Foul Bodies

By Kathleen M. Brown,

Book cover of Foul Bodies: Cleanliness in Early America

Book description

In colonial times few Americans bathed regularly; by the mid-1800s, a cleanliness "revolution" had begun. Why this change, and what did it signify?

"It is the author's ability to appreciate and represent the almost tactile circumstantiality of life that makes Foul Bodies so special-and so readable."-Charles E. Rosenberg, author of…

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Why read it?

1 author picked Foul Bodies as one of their favorite books. Why do they recommend it?

Kathleen Brown’s brilliant book interrogates conflicting ideas about how to take care of our bodies as Africans, Native Americans, and Europeans encountered each other in colonial North America. One of the fundamental transformations she tracks is that western priorities about cleanliness shifted from “bathing the body to changing its linens” in the 16th century. This vastly increased women’s physical work and their political burdens.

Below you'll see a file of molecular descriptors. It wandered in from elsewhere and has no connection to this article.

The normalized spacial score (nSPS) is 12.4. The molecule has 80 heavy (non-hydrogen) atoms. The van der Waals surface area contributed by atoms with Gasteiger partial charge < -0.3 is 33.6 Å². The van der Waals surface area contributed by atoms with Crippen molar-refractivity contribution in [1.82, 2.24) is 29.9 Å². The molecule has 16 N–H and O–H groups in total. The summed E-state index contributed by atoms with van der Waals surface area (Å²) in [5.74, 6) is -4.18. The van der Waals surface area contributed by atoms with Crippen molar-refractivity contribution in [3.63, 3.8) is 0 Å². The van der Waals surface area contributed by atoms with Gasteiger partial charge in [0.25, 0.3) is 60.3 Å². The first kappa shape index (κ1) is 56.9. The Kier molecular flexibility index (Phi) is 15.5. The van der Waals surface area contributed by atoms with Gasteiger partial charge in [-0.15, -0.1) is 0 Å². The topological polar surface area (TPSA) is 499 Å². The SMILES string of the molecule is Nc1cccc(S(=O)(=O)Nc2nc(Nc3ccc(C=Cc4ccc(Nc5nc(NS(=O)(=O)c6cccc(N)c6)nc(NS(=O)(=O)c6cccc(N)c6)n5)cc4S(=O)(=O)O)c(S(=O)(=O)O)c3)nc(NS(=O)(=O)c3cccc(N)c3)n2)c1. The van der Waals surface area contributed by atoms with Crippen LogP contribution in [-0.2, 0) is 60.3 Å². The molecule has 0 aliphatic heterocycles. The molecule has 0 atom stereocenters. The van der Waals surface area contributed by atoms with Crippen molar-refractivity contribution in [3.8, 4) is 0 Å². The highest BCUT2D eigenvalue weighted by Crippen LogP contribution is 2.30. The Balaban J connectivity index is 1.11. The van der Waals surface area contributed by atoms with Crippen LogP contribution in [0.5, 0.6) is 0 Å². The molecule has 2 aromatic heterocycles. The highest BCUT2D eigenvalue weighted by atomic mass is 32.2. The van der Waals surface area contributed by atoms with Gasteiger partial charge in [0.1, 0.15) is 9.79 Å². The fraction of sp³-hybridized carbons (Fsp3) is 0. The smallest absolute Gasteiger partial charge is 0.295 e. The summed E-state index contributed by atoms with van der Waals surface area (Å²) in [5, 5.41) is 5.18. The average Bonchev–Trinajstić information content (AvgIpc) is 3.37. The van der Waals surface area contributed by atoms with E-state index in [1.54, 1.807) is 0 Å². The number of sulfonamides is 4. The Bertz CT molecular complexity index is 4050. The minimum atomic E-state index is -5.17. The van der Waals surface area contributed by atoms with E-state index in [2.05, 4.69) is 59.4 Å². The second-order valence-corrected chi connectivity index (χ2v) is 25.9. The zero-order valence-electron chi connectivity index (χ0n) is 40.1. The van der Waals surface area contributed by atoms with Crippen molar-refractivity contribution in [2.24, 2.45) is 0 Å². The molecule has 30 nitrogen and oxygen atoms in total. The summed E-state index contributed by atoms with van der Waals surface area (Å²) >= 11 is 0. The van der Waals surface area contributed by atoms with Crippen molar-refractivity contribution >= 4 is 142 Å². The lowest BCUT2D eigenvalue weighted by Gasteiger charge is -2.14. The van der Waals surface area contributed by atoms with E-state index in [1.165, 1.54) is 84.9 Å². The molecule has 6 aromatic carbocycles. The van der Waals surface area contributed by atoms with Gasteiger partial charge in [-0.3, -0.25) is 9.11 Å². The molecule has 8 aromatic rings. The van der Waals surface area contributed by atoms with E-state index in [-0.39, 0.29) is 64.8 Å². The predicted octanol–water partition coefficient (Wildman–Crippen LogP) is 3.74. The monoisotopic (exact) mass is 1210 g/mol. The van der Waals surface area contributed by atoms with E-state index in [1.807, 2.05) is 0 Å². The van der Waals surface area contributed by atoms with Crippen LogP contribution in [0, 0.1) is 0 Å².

Doing laundry involved hauling water, heating it, and then getting rid of that water. Women tried to alleviate the burdens of the back-breaking labor by using water over again and then throwing the dirty water…

From Alison's list on the politics of doing the laundry.

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